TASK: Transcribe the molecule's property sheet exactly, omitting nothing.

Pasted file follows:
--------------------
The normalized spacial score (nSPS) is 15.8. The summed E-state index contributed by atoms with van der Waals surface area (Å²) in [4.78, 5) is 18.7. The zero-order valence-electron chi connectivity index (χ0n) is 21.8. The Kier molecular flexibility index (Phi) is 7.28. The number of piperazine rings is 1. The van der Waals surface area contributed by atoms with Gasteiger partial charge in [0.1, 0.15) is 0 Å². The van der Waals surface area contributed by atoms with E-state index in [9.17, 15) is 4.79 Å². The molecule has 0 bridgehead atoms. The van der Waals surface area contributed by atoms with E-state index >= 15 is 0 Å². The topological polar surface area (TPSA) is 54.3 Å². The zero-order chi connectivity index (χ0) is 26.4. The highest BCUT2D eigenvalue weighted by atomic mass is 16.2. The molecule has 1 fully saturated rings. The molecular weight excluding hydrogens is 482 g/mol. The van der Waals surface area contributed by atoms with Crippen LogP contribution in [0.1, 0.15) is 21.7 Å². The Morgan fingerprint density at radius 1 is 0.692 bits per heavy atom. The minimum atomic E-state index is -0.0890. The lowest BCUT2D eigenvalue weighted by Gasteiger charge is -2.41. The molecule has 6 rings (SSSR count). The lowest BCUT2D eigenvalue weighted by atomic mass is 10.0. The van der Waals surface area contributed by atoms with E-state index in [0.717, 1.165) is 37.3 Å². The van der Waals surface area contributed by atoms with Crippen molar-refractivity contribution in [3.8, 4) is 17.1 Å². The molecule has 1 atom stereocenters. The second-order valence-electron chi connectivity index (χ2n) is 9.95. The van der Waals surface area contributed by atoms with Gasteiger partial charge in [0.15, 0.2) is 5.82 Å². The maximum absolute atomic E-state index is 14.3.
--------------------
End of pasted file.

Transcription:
The normalized spacial score (nSPS) is 15.8. The summed E-state index contributed by atoms with van der Waals surface area (Å²) in [4.78, 5) is 18.7. The zero-order valence-electron chi connectivity index (χ0n) is 21.8. The Kier molecular flexibility index (Phi) is 7.28. The number of piperazine rings is 1. The van der Waals surface area contributed by atoms with Gasteiger partial charge in [0.1, 0.15) is 0 Å². The van der Waals surface area contributed by atoms with E-state index in [9.17, 15) is 4.79 Å². The molecule has 0 bridgehead atoms. The van der Waals surface area contributed by atoms with E-state index >= 15 is 0 Å². The topological polar surface area (TPSA) is 54.3 Å². The zero-order chi connectivity index (χ0) is 26.4. The highest BCUT2D eigenvalue weighted by atomic mass is 16.2. The molecule has 1 fully saturated rings. The molecular weight excluding hydrogens is 482 g/mol. The van der Waals surface area contributed by atoms with Crippen LogP contribution in [0.1, 0.15) is 21.7 Å². The Morgan fingerprint density at radius 1 is 0.692 bits per heavy atom. The minimum atomic E-state index is -0.0890. The lowest BCUT2D eigenvalue weighted by Gasteiger charge is -2.41. The molecule has 6 rings (SSSR count). The lowest BCUT2D eigenvalue weighted by atomic mass is 10.0. The van der Waals surface area contributed by atoms with E-state index in [0.717, 1.165) is 37.3 Å². The van der Waals surface area contributed by atoms with Crippen molar-refractivity contribution in [3.8, 4) is 17.1 Å². The molecule has 1 atom stereocenters. The second-order valence-electron chi connectivity index (χ2n) is 9.95. The van der Waals surface area contributed by atoms with Gasteiger partial charge in [0.15, 0.2) is 5.82 Å². The maximum absolute atomic E-state index is 14.3.